This is progress in action. And we can give you up-to-the-minute reports. This is report one:
We went to Ben Kaminsky’s Coffee Shots work shop last night and are at the moment totally convinced that the espresso machine is able to make filter-like coffee amazingly well. An inspiring moment saw us (a group of 10 fee paying trainees) with a Coffee Shot dialled in to 22% extraction yield and Ben says, “Sweetness only goes up from here”…and it did. Right up to 24% it was getting richer and richer and the aroma from coffees we know well was overpoweringly intense and fantastic.
If you don’t know what a Coffee Shot is, check this out. WBC 2013 Finals: Matthew Perger, 2nd Place. The name was coined by the fantastic Barismo in Cambridge, Massachusetts some years ago it is more or less a Lungo.
We learned what grinder is best for making Coffee Shots and now we won’t stop until we’ve got one. I can tell you as of 10pm on the 8th of August, Coffee Hit has the only one on sale in the country for the next five weeks. The EK43 by Mahlkonig. We’ve even done a Keep Cup mosaic that spells EK43. Evidence is pointing to the EK43 as having the most modal grind distribution of all grinders. The grinds are all mostly the same size.
All we really knew about fines before Ben Kaminsky came along was that they were cell wall particles and a coffee cell is about 50microns (a micron is 1000th of a mm). We knew all this from Scott Rao’s book http://professionalbaristashandbook.com/Rao-Everything.pdf. Then the fantastic Matt Perger entered the frey and used a 250 micro sieve to win the 2012 World Brewer’s Cup and we really started thinking about fines. But it’s not just fines you need to worry about. There’s the other side of the particle size distribution curve where there are the over-sized grinds. Scott Rao uses the term boulders (which has always seemed a bit overstated to me) to describe the big bits and it has become clear we need another sieve. Ben was suggesting we should all start using a 1000micron sieve (1mm) to remove boulders. Boulders are bigger than the space between the blades because they slip through side on. They get planed, but not properly ground to the standard deviation.
Prufrock learned a lot from Isa the manager at Talk House when she won the 2013 UK Aeropress competition earlier this year. She used a Tanzania and didn’t thwack the thwacker at the top after grinding so as to leave out the chaff that always falls out at the end. This was something she did that no one else did and it must have made a difference. Now Kaminsky has handed us a very quick easy solution; a big sieve. Chaff on its own tastes like pop corn, grassy and grainy and papery. And a lot of it doesn’t get broken up by the blades.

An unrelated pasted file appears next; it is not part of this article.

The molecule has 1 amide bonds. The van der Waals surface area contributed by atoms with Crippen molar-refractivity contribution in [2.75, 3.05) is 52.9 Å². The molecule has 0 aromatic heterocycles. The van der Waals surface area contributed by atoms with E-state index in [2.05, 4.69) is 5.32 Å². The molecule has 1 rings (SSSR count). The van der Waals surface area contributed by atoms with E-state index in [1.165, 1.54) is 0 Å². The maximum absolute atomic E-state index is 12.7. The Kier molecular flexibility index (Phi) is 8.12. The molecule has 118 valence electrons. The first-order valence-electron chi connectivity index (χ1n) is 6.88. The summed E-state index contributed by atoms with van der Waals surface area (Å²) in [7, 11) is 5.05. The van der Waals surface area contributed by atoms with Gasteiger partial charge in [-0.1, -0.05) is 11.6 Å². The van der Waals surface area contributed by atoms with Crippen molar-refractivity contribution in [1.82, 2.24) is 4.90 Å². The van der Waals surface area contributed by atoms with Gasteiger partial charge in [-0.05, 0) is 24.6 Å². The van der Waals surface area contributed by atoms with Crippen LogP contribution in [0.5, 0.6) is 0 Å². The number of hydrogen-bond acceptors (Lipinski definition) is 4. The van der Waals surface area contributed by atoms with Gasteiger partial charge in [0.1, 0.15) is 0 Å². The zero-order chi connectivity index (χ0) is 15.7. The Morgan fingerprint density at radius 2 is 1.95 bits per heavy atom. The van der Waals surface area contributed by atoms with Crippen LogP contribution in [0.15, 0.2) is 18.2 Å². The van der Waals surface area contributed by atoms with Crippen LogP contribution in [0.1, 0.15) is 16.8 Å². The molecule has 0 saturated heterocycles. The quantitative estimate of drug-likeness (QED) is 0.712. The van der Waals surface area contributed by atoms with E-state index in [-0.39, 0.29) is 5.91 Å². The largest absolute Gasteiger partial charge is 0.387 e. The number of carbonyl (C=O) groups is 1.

He wasn’t really endorsing the 250micron sieve at commercial brew bars as you need to have a damn good go at it to remove absolutely everything under 250micron in less than 5min of hard shaking. If you remove some but not all of the fines, the amount you remove for each brew may vary and make subsequent brews too hit and miss. You would probably be more consistent if you left everything as it was. Really he was saying, get a grinder where you don’t need to sieve to achieve modal grind distribution and failing that, remove the boulders and what chaff you can every time in just a couple of seconds just by dropping it through your 1mm big sieve.
So a big (aperture) sieve and a small one, or an EK43…or all three. The EK still produces some fines btw, just much less. The best solution of all would be to buy a proper laboratory test sieve set and shaker. Let’s not rule this out. Might be a bit noisy.
Refractometry cynics have always maintained TDS readings are an average of different sized grinds extracted to different extents so what’s the point? Ben had data on average extraction yields for different particle sizes. If I remember correctly, the particles under 250microns constitute about 25% of the total mass of grinds for your average filter grind and they extract to a very high level, like 27% and taste bitter. (James Hoffman said the other night in a talk at Look Mum No Hands, “The most you can extract coffee to is about 30%, the other 70% is basically wood.”)